CHICAGO (CBS) -- Two people who say they witnessed Chicago police dragging two women out of a car outside the Brickyard Mall last week claim officers attacked them when they began recording the incident.
Lazendra Collins and Willie Teague said they saw police officers using batons to smash the windows of a car in the Brickyard Mall parking lot on May 31, and drag Mia Wright and Tnika Tate out of the vehicle.
When Teague and Collins – the mother of his child – began filming the incident, they say officers started attacking them.
"What happened to us isn't right. We weren't asking for trouble. We didn't go loot. We didn't go protest. We just were going to get something to eat, and decided to document what was going on,"
Teague said he and two other men had driven to the mall to pick up Collins from work, and go get something to eat, when they saw police drag Wright and Tate out of their car.
"We were going to Popeye's, but we could hear the commotion in the whole mall. It was like hell on Earth," Teague said.
Collins and Teague said they were stuck in a line of cars trying to get out of the parking lot when Collins started using her phone to record what was happening to Wright and Tate.
"We weren't asking for trouble. We didn't go loot. We didn't go protest. We just were going to get something to eat, and decided to document what was going on," Teague said.
Their attorneys, Shay Allen and Tamara Walker, said police had blocked most of the exits to the parking lot in an effort to contain looting, so Collins and Teague couldn't leave when officers told them to.
"As we're leaving in bumper-to-bumper traffic, and the officers are yelling to 'Go, get out of here!' there's nowhere for me to go," Teague said.
Teague said that's when officers came up to his Jeep; one officer struck the rear body of the vehicle, and another smashed the rear windshield.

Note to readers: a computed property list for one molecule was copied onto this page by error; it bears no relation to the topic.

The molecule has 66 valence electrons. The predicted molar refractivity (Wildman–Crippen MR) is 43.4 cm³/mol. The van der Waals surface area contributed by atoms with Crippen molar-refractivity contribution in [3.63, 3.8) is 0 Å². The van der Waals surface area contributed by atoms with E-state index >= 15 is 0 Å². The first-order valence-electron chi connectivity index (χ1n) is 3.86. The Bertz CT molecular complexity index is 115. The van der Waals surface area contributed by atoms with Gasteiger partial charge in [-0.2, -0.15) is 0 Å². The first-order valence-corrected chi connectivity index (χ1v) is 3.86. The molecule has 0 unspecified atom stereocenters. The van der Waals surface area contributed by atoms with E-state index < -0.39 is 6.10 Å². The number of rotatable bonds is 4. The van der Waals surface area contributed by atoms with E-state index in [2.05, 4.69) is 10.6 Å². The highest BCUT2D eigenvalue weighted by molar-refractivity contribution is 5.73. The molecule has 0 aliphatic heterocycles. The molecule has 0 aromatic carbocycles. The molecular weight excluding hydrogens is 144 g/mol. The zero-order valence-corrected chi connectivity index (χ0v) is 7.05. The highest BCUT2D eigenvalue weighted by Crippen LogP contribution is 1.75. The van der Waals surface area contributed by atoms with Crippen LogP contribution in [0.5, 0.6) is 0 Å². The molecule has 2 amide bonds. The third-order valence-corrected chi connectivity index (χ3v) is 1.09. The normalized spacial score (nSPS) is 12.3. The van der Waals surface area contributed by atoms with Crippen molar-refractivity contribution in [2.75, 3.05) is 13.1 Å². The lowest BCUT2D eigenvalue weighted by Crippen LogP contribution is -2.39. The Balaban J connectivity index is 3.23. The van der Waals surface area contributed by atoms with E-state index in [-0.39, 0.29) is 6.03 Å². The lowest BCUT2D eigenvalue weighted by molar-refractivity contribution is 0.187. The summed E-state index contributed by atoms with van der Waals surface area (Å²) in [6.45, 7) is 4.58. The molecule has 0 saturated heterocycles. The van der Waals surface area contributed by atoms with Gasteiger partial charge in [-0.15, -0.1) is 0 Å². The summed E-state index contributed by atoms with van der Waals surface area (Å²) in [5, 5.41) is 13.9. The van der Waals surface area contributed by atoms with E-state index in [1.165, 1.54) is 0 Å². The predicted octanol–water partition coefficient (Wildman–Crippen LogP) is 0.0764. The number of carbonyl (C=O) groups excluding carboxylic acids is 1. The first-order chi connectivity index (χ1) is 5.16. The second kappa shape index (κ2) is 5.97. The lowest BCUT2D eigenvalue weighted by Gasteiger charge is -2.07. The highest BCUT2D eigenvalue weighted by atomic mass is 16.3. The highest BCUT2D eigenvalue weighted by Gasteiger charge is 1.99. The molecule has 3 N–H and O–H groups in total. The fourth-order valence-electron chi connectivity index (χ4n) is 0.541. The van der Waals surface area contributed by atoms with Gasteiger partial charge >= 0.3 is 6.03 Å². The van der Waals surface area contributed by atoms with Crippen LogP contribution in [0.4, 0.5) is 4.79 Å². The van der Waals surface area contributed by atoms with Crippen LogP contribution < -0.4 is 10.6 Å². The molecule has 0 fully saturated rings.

When Teague and Collins got out of the Jeep to ask for the officers' badge numbers, and demand to know why police had damaged the vehicle, they said that's when police attacked Collins, hitting her hands with a baton.
"Out of nowhere, they just had anger, just anger, and they just kept hitting. No one did anything, we just kept asking for a badge number, or a sergeant, or somebody to come over and help us and tell us why would you break our window?" Collins said. "We deserve better. We're human, just like they are. They make mistakes, just like we do, but this was uncalled for; to hit somebody who did nothing but film."
Walker said the officer who struck Collins with his baton had no name plate on his vest, and had covered his badge number.
"The officers struck her several times in her hands. At least three to five times, she was struck with a police baton," Walker said. "It appears that her injuries may be permanent."
Walker and Allen – who also represent Wright and Tate – have called for a criminal investigation of the incident at the mall. A police spokeswoman confirmed a complaint was filed in connection with the altercation.
"These vigilante actions by police officers must stop; and I understand that tensions were high, the looting had been happening. However, these people were in their vehicle. They were not doing anything, other than waiting to leave," Walker said.
The attorneys plan to file a lawsuit against the officers once they find out their names and badge numbers.
"This was a vicious attack, and you would think in the environment that we're looking at internationally, that officers would be focused on fostering an environment of peace, and brokering understanding with the community; and instead, these were unprovoked, vicious attacks, and they must be addressed," Walker said.
Wright and Tate have said their family pulled into the parking lot at the mall on May 31, only to realize things were closed and out of control amid widespread looting. They said that's when officers surrounded their car, smashed the windows, dragged them out, and forced them to the ground.
Wright has said police pulled her out of the car by her hair, and then one officer pressed his knee against her neck while she was on the ground.
"I just felt like an animal. I felt like I wasn't nothing, like I was not even a human being at that moment," Wright said last week.
Officers did confiscate the car, but it was later released and seriously damaged. The family insisted they were never given an explanation, nor an apology.
Wright did have some glass in her eye, but emotional scars she said will outweigh the physical pain.
Mayor Lori Lightfoot has said the city is working to talk to all officers involved.
"It's not an easy thing to identify officers in a grainy video where people are moving quickly," she said last week.
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